Thursday, May 28, 2015

Non-fiction Spotlight: "Only Yesterday" and "Since Yesterday"

Today I'm pleased to spotlight two books that will be of enormous help to those of you writing books in the 1920s and 1930s. Of course, if you're a fan of those decades, you will also find these books very interesting.

Only Yesterday and Since Yesterday were published by Frederick Lewis Allen in the 30s and 40s. Allen was a journalist who wrote many pieces for such publications as Atlantic Monthly and Harper's. These books are being re-released in digital format and can be found at Amazon.

Only Yesterday begins when President Woodrow Wilson declared the end of World War I in a letter to the American public, and continuing through his defeat, Prohibition, the Big Red Scare, the rise of women’s hem lines, and the stock market crash of 1929. Allen, of course, was a first witness to all these events, so this is a very interesting piece of primary history. Since Yesterday picks up where Only Yesterday left off. Published in 1940, starts in the days before the stock market crash.  From the Lindbergh kidnapping to the New Deal, from the devastating dust storms that raged through our farmlands to the rise of Benny Goodman, the public adoration of Shirley Temple, and our mass escape to the movies, this book is a hopeful and powerful reminder of why history matters.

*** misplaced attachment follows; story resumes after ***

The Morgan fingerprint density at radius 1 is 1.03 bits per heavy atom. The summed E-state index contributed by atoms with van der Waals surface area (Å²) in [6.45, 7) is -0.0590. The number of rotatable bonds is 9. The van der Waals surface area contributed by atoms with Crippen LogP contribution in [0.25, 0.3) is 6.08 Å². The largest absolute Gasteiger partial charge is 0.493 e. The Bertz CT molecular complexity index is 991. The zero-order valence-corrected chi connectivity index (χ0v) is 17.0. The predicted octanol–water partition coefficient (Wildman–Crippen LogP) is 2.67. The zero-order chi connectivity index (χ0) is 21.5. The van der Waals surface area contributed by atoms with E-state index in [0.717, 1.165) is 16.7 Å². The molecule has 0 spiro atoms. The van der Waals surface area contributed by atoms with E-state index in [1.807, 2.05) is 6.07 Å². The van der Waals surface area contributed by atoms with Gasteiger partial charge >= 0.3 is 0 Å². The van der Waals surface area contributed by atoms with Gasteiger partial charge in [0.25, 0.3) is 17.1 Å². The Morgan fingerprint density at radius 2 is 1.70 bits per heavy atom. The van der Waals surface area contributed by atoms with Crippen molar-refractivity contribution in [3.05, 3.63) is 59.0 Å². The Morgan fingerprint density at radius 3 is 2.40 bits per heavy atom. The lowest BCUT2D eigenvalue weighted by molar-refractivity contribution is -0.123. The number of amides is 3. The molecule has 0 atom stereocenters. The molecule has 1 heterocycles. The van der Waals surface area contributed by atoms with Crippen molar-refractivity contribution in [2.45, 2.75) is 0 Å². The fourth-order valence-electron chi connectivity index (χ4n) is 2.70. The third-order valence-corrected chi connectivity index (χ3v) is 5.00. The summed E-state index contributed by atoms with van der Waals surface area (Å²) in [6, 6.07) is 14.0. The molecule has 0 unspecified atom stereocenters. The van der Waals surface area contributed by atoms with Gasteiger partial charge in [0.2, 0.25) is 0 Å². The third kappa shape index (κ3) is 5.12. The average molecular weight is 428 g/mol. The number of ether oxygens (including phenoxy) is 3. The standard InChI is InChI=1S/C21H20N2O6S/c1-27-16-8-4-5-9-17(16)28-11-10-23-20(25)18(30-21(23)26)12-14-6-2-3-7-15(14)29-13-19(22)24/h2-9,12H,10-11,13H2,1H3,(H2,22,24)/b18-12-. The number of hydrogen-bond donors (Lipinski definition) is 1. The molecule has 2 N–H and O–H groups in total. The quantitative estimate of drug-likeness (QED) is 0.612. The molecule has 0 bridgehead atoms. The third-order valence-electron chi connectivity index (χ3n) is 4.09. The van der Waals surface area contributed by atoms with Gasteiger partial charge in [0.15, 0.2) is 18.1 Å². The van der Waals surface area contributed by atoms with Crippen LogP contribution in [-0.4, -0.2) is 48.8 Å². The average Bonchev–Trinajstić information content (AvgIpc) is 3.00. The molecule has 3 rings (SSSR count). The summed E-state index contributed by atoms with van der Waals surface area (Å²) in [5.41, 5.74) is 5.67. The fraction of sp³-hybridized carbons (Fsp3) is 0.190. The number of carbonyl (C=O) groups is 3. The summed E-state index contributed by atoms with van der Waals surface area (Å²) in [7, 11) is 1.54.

Both books are now available.

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